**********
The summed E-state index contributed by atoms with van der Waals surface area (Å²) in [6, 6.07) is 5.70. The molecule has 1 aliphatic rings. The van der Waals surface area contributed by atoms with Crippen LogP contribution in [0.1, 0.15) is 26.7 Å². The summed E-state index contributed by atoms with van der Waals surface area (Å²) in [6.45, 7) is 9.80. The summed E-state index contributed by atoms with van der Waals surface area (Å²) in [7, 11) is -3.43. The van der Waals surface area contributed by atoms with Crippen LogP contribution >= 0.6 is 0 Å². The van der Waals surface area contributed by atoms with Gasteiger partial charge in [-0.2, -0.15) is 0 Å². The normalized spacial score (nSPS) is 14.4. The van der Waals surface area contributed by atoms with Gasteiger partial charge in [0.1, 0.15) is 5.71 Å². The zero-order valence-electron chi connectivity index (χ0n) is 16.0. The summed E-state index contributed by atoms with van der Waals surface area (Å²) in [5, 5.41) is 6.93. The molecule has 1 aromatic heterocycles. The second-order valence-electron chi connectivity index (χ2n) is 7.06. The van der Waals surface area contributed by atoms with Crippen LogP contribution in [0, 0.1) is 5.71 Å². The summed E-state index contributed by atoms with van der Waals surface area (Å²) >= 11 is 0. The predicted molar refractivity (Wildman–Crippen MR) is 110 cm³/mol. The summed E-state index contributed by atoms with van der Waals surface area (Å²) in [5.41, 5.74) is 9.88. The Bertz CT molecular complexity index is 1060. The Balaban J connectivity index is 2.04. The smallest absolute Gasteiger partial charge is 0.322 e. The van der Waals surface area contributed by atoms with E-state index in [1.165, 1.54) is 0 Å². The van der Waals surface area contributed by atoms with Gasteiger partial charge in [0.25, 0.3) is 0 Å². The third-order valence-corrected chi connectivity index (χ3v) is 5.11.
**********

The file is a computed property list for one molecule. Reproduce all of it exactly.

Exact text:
The summed E-state index contributed by atoms with van der Waals surface area (Å²) in [6, 6.07) is 5.70. The molecule has 1 aliphatic rings. The van der Waals surface area contributed by atoms with Crippen LogP contribution in [0.1, 0.15) is 26.7 Å². The summed E-state index contributed by atoms with van der Waals surface area (Å²) in [6.45, 7) is 9.80. The summed E-state index contributed by atoms with van der Waals surface area (Å²) in [7, 11) is -3.43. The van der Waals surface area contributed by atoms with Crippen LogP contribution >= 0.6 is 0 Å². The van der Waals surface area contributed by atoms with Gasteiger partial charge in [-0.2, -0.15) is 0 Å². The normalized spacial score (nSPS) is 14.4. The van der Waals surface area contributed by atoms with Gasteiger partial charge in [0.1, 0.15) is 5.71 Å². The zero-order valence-electron chi connectivity index (χ0n) is 16.0. The summed E-state index contributed by atoms with van der Waals surface area (Å²) in [5, 5.41) is 6.93. The molecule has 1 aromatic heterocycles. The second-order valence-electron chi connectivity index (χ2n) is 7.06. The van der Waals surface area contributed by atoms with Crippen LogP contribution in [0, 0.1) is 5.71 Å². The summed E-state index contributed by atoms with van der Waals surface area (Å²) >= 11 is 0. The predicted molar refractivity (Wildman–Crippen MR) is 110 cm³/mol. The summed E-state index contributed by atoms with van der Waals surface area (Å²) in [5.41, 5.74) is 9.88. The Bertz CT molecular complexity index is 1060. The Balaban J connectivity index is 2.04. The smallest absolute Gasteiger partial charge is 0.322 e. The van der Waals surface area contributed by atoms with E-state index in [1.165, 1.54) is 0 Å². The van der Waals surface area contributed by atoms with Gasteiger partial charge in [0.25, 0.3) is 0 Å². The third-order valence-corrected chi connectivity index (χ3v) is 5.11.